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Irish Poem: Christmas Day, Paul Durcan – Full Poem And About

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At the time of writing this poem, it is June, and this week I have picked a poem titled Christmas Day by Paul Durcan. His poem comes in at number 84 on the top 100 Irish poems list. Irish poet Paul Durcan was born in 1944. He has won the Patrick Kavanagh Award (1974) and the Whitbread Poetry Prize (1990). This is a powerful Irish poem about Christmas day and many aspects of loneliness and sorrow. Paul Durcan narrates in the first person a Christmas spent with another friend who is on his own, Frank. The poem flows along easily and gently through the pre-Christmas and Christmas events.

In case you are wondering, Acapulco is a beach resort town on Mexico’s Pacific coast set on a large bay backed by high-rises and the Sierra Madre del Sur mountains, made famous by the jet set in the 1950s and ’60s. It featured the second paragraph, ‘What is your idea of Heaven? –
Snorkelling in Acapulco.’


Christmas Day

Christmas Day poem by Paul Durcan

There was a young widow in black
In Glasnevin Cemetery. I heard her
Before I saw her – the tapping
On the tarmacadam of her high heels.
I spun around and I saw her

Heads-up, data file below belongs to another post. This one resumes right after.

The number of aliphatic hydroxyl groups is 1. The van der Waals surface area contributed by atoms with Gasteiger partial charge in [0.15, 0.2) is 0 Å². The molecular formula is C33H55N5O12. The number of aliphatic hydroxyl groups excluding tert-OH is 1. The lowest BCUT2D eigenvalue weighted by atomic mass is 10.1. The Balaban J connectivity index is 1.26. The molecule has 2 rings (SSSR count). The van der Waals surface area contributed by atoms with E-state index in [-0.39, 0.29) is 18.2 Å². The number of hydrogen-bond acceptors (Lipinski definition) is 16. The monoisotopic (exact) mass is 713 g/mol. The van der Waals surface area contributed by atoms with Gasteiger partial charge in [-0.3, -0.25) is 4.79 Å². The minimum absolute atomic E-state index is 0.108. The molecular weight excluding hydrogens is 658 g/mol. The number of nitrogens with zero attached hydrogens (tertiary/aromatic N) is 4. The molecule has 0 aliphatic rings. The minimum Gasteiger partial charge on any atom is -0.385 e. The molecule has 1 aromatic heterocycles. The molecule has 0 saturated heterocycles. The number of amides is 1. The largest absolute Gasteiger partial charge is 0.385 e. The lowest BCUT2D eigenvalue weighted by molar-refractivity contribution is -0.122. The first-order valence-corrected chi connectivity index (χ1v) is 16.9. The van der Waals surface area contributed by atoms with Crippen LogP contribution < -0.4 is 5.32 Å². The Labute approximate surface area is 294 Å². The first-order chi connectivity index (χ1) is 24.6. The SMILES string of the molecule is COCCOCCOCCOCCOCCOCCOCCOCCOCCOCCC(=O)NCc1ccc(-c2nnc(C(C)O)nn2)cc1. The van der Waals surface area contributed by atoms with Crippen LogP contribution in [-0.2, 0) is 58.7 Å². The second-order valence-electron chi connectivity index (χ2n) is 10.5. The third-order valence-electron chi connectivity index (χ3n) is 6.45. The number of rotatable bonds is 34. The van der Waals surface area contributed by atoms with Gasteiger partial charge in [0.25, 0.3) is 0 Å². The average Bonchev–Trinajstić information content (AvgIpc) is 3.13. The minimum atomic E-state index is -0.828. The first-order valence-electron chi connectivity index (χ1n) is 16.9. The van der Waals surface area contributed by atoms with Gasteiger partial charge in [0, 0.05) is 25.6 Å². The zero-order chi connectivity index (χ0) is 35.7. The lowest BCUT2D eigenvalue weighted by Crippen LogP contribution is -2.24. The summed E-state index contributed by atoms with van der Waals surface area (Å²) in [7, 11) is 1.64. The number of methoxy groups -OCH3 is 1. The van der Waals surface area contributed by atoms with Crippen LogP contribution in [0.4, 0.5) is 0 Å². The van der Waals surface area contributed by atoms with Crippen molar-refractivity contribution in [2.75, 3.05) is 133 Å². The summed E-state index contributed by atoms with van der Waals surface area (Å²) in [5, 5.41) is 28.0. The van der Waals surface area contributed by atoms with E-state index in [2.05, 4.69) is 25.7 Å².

Hurdling towards me across the headstones,
Her yellow hair tucked into her black suede jacket,
Her blue mini-skirt more daring than a fig leaf,
The white ponies of her teeth
Riding red lipstick.
As we were about to pass
We stopped and stared
And she smiled and I gazed
Into the waterfall of her eyes
Waiting for it to stop
Thinking that she was a clock
But she was not a clock –
She was a woman,
A preoccupied soul.
Is there a role
For my twenty-three-year-old son?
She said: ‘Have you got the time?’
I said: ‘It is three o’clock.’
She said – as if I had invented time –
With dismay: ‘Is it three o’clock?’
And I wanted to change my mind and say
That there was no time today,
That Christmas Day is a timeless day.
Instead I repeated: ‘It is three o’clock’
And she walked on out of my life
Up the aisle under the yews
Towards the Parnell altar stone.
When she was out of earshot I said to her:
‘May I hold your hand?’

The worst thing about loneliness
Is not loneliness.
The worst thing about loneliness
Is selfishness:
The savagery of selfishness.

Why do computer programmers always answer
When asked in questionnaires
In Sunday newspapers
What is your idea of Heaven? –
Snorkelling in Acapulco.
Why do they never say
What I would say?
My idea of Heaven as a man
Is to be lying on my back
Smiling up into the eyes of a woman,
Her face latticed by her hair,
Her shoulders braced
As she squats in her starting blocks.
She leaps out of her blocks
To race 100 metres
Over low hurdles
In 10.8 seconds
While I lie under her
Clinging to her
And she spits on my shoulder –
There! –
And whinnies and dozes
And then she straightens the pillows
And the blankets, folds me up,
All my parts,
And puts me away in her violin case
Until the next time she decides
To go to hounds and cross over the river
To the other side.

Christmas Day is not as good as Good Friday.
Which would you prefer to be able to say:
Happy Christmas or Good Friday?
On Christmas Day man is born
But on Good Friday
Man goes one better – man dies
For his woman!
The ethical kiss!
Christmas Day is Happy
But Good Friday is Good.

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christine mulcahy

Saturday 18th of June 2022

not my favorite